Causes of maternal death in Ethiopia between 1990 and 2016: systematic review with meta-analysis
Background: Even though Ethiopia has achieved the Millennium Development Goal targets for child health set for 2015 by the international community, it has failed to do so with regard to maternal health. Maternal deaths are still high, with an estimated maternal mortality ratio of 412 maternal deaths per 100,000 live births in 2016.The causes of maternal death and individual, environmental and health systems related gaps contributing to maternal death in Ethiopia remain unclear.
Objectives: The main aim of this study was to document the causes of maternal deaths and risk factors contributing to deaths aggravated by pregnancy and its management in Ethiopia over the period 1990 to 2016, using a systematic review with meta-analysis.
Methods: Manuscripts were reviewed on causes of maternal death that were published in scientific journals and grey literature, including the compendium of abstracts presented in the series of annual conferences of the Ethiopian Public Health Association, masters’ theses in public health from different public universities in Ethiopia, and periodic reports of the Federal Ministry of Health of Ethiopia. A comprehensive and reproducible literature search was used, employing the Cochrane systematic literature review technique. Medical subject heading terms – including maternal deaths, maternal mortality, causes of maternal mortality/death, maternal mortality/death in Ethiopia and etiology of maternal mortality/death in Ethiopia – were used to search the required articles. A total of 146 articles (134 from online sources and 12 hard copies) were identified on the basis of their titles and abstracts. Of these, 24 were found to be suitable for further analysis by applying the review criteria, which were then synthesized to identify the main causes of maternal death, as well as the risk factors affecting the patterns of deaths.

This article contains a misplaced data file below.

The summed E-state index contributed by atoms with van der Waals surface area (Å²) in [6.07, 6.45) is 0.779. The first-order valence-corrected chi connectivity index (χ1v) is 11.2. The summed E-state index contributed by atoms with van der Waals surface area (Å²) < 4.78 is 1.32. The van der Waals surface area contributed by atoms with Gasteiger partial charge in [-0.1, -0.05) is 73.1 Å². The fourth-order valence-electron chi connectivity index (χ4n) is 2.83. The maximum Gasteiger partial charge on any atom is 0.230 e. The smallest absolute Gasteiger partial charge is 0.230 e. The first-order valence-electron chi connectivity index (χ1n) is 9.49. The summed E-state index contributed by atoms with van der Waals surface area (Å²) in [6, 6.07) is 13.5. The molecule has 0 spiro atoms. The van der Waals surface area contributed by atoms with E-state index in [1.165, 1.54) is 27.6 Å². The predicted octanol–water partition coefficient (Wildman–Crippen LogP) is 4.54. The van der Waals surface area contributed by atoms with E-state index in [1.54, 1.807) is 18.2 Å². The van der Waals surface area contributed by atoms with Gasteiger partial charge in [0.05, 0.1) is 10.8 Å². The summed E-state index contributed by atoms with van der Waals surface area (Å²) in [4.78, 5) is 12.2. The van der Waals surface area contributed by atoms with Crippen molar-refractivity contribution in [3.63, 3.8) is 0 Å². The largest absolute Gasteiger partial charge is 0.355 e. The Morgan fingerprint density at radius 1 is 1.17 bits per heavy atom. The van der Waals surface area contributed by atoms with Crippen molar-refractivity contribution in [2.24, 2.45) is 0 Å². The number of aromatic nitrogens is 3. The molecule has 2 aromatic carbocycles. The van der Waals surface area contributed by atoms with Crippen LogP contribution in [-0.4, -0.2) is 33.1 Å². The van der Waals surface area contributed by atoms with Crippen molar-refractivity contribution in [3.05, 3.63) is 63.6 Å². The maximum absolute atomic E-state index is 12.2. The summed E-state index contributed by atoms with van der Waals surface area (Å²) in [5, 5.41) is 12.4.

Results: The main direct causes of maternal death in Ethiopia include obstetric complications such as hemorrhage (29.9%; 95% CI: 20.28%-39.56%), obstructed labor/ruptured uterus (22.34%; 95% CI: 15.26%-29.42%), pregnancy-induced hypertension (16.9%; 95% CI:11.2%-22.6%), puerperal sepsis (14.68%; 95% CI: 10.56%-18.8%), and unsafe abortion (8.6%; 95% CI: 5.0%-12.18%). In recent years, hemorrhage has been the leading cause of mortality, followed by hypertensive disorders of pregnancy and sepsis, while the contributions of obstructed labor and abortion have decreased over the period. The most reported indirect causes of maternal death were anemia (10.39%; 95% CI: 4.79%-15.98%) and malaria (3.55%; 95% CI: 1.50%-3.30%).
Conclusions: The nationwide registration of causes of maternal death should be strengthened to understand the causes in detail, their attributes, as well as the patterns of causes of death. The health sector should sustain its current effort to tackle the diverse causes of maternal death in Ethiopia. [Ethiop. J. Health Dev. 2018;32(4):225-242]Key words: maternal mortality, systematic review, causes of maternal death, Ethiopia